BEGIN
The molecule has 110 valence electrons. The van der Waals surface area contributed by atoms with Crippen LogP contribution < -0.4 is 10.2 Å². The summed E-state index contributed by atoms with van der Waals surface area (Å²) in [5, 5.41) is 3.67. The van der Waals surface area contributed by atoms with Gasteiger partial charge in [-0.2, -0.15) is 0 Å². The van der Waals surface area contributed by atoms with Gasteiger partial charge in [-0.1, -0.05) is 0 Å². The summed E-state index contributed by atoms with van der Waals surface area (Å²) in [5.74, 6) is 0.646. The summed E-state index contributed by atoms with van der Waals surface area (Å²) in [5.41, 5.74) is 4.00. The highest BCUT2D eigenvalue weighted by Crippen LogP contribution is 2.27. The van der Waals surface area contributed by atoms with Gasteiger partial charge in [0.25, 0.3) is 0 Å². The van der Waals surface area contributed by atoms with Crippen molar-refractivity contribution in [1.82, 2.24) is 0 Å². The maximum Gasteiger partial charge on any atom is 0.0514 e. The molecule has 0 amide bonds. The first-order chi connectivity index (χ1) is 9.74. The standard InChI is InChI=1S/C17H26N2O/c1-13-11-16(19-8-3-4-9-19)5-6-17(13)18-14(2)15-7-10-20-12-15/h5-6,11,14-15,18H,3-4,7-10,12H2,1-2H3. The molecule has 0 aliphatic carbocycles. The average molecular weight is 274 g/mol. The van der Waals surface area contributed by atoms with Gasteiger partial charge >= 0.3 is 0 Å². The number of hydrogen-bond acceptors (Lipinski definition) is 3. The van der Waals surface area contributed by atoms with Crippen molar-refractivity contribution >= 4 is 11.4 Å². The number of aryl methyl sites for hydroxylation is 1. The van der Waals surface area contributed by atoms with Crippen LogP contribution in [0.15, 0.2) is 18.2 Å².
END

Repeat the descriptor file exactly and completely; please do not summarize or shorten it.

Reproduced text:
The molecule has 110 valence electrons. The van der Waals surface area contributed by atoms with Crippen LogP contribution < -0.4 is 10.2 Å². The summed E-state index contributed by atoms with van der Waals surface area (Å²) in [5, 5.41) is 3.67. The van der Waals surface area contributed by atoms with Gasteiger partial charge in [-0.2, -0.15) is 0 Å². The van der Waals surface area contributed by atoms with Gasteiger partial charge in [-0.1, -0.05) is 0 Å². The summed E-state index contributed by atoms with van der Waals surface area (Å²) in [5.74, 6) is 0.646. The summed E-state index contributed by atoms with van der Waals surface area (Å²) in [5.41, 5.74) is 4.00. The highest BCUT2D eigenvalue weighted by Crippen LogP contribution is 2.27. The van der Waals surface area contributed by atoms with Gasteiger partial charge in [0.25, 0.3) is 0 Å². The van der Waals surface area contributed by atoms with Crippen molar-refractivity contribution in [1.82, 2.24) is 0 Å². The maximum Gasteiger partial charge on any atom is 0.0514 e. The molecule has 0 amide bonds. The first-order chi connectivity index (χ1) is 9.74. The standard InChI is InChI=1S/C17H26N2O/c1-13-11-16(19-8-3-4-9-19)5-6-17(13)18-14(2)15-7-10-20-12-15/h5-6,11,14-15,18H,3-4,7-10,12H2,1-2H3. The molecule has 0 aliphatic carbocycles. The average molecular weight is 274 g/mol. The van der Waals surface area contributed by atoms with Gasteiger partial charge >= 0.3 is 0 Å². The number of hydrogen-bond acceptors (Lipinski definition) is 3. The van der Waals surface area contributed by atoms with Crippen molar-refractivity contribution >= 4 is 11.4 Å². The number of aryl methyl sites for hydroxylation is 1. The van der Waals surface area contributed by atoms with Crippen LogP contribution in [0.15, 0.2) is 18.2 Å².